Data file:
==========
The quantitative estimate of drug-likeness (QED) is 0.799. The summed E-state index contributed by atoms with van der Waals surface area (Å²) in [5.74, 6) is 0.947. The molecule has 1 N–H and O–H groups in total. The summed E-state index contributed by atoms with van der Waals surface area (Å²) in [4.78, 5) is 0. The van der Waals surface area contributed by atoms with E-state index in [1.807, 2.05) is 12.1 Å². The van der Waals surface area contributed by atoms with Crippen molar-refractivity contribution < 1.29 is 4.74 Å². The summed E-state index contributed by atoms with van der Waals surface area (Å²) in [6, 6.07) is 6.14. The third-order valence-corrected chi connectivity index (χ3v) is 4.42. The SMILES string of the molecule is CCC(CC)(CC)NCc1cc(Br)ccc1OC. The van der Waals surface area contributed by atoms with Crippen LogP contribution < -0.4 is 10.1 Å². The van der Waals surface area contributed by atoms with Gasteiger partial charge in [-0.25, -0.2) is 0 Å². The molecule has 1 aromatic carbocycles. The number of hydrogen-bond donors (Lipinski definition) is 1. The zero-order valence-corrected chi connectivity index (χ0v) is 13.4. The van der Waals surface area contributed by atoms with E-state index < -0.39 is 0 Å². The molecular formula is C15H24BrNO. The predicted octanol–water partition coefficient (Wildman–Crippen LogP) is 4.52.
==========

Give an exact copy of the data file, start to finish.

The quantitative estimate of drug-likeness (QED) is 0.799. The summed E-state index contributed by atoms with van der Waals surface area (Å²) in [5.74, 6) is 0.947. The molecule has 1 N–H and O–H groups in total. The summed E-state index contributed by atoms with van der Waals surface area (Å²) in [4.78, 5) is 0. The van der Waals surface area contributed by atoms with E-state index in [1.807, 2.05) is 12.1 Å². The van der Waals surface area contributed by atoms with Crippen molar-refractivity contribution < 1.29 is 4.74 Å². The summed E-state index contributed by atoms with van der Waals surface area (Å²) in [6, 6.07) is 6.14. The third-order valence-corrected chi connectivity index (χ3v) is 4.42. The SMILES string of the molecule is CCC(CC)(CC)NCc1cc(Br)ccc1OC. The van der Waals surface area contributed by atoms with Crippen LogP contribution < -0.4 is 10.1 Å². The van der Waals surface area contributed by atoms with Gasteiger partial charge in [-0.25, -0.2) is 0 Å². The molecule has 1 aromatic carbocycles. The number of hydrogen-bond donors (Lipinski definition) is 1. The zero-order valence-corrected chi connectivity index (χ0v) is 13.4. The van der Waals surface area contributed by atoms with E-state index < -0.39 is 0 Å². The molecular formula is C15H24BrNO. The predicted octanol–water partition coefficient (Wildman–Crippen LogP) is 4.52.